After that, in 2012-13, the Central Power Distribution Company of Andhra Pradesh, on behalf of the state’s DISCOMs, started the process of procurement of power to meet the baseload requirements.

In the bidding process, HNPCL emerged as the second-lowest bidder. In December 2021, the Andhra Pradesh government accepted HNPCL’s proposal to purchase 100% power from the project per the amended and restated PPA.

Later, on June 2, 2014, the Andhra Pradesh Reorganisation Act came into being, and the state of Andhra Pradesh was bifurcated into Andhra Pradesh and Telangana.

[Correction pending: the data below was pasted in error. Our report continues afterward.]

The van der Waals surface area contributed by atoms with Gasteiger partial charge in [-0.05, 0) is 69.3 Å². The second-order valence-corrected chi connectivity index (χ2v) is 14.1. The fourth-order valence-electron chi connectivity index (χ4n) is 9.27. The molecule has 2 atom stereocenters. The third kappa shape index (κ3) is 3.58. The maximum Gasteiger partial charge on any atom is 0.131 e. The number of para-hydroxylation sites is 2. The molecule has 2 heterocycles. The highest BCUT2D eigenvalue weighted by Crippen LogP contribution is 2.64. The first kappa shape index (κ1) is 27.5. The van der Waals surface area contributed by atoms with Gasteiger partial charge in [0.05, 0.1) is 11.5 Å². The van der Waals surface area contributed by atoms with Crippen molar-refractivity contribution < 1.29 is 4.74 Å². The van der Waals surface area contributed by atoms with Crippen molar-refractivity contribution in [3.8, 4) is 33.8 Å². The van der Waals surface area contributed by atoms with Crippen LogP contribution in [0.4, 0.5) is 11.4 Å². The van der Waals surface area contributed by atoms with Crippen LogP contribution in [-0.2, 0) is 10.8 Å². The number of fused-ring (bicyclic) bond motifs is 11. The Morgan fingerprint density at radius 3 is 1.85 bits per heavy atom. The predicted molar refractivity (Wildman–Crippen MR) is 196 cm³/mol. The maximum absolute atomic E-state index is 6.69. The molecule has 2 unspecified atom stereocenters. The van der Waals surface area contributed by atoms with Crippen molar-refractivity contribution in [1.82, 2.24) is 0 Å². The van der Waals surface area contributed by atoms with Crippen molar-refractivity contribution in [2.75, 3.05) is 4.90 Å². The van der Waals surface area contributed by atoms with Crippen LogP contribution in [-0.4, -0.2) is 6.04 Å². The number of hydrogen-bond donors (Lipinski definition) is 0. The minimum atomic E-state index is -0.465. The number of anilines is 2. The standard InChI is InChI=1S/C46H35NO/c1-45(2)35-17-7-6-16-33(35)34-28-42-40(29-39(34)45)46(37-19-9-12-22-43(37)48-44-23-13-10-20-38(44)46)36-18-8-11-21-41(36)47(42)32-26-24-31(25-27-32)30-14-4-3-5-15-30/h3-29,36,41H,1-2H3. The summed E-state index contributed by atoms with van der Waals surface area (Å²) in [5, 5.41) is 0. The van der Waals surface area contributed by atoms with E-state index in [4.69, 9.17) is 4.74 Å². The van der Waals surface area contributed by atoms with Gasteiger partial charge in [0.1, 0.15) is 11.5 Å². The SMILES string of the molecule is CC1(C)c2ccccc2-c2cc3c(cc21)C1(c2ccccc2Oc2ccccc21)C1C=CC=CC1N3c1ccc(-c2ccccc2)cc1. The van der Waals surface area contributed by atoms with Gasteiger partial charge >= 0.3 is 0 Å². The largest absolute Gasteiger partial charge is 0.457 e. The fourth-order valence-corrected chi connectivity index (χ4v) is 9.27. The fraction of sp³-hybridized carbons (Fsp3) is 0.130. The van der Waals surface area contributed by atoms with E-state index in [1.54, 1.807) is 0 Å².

Then, in 2015, HNPCL filed an application, increasing the project’s capital cost to ₹80.87 billion (~$1.08 billion), which the DISCOMs disputed.

Later, in 2016, the state Commission fixed the provisional tariff of ₹3.61 (~$0.048)/kWh for the supply of power by HNPCL to the state DISCOMs. Thereafter, the state Commission dismissed the petition filed by HNPCL for the determination of tariff.

Aggrieved by this, HNPCL approached APTEL, which directed the parties to maintain the status quo prior to January 2018.

The DISCOMs, in their appeal, submitted that the PPA was not a valid document until the state Commission approved it. The DISCOMs added that HNPCL’s contention that it had made huge investments based on the assurance given by the DISCOMs was erroneous. The DISCOMs further argued that since the reinitiation of the project in 2007 as a merchant power project, HNPCL was free to sell power to third parties in the market.

Supreme Court’s analysis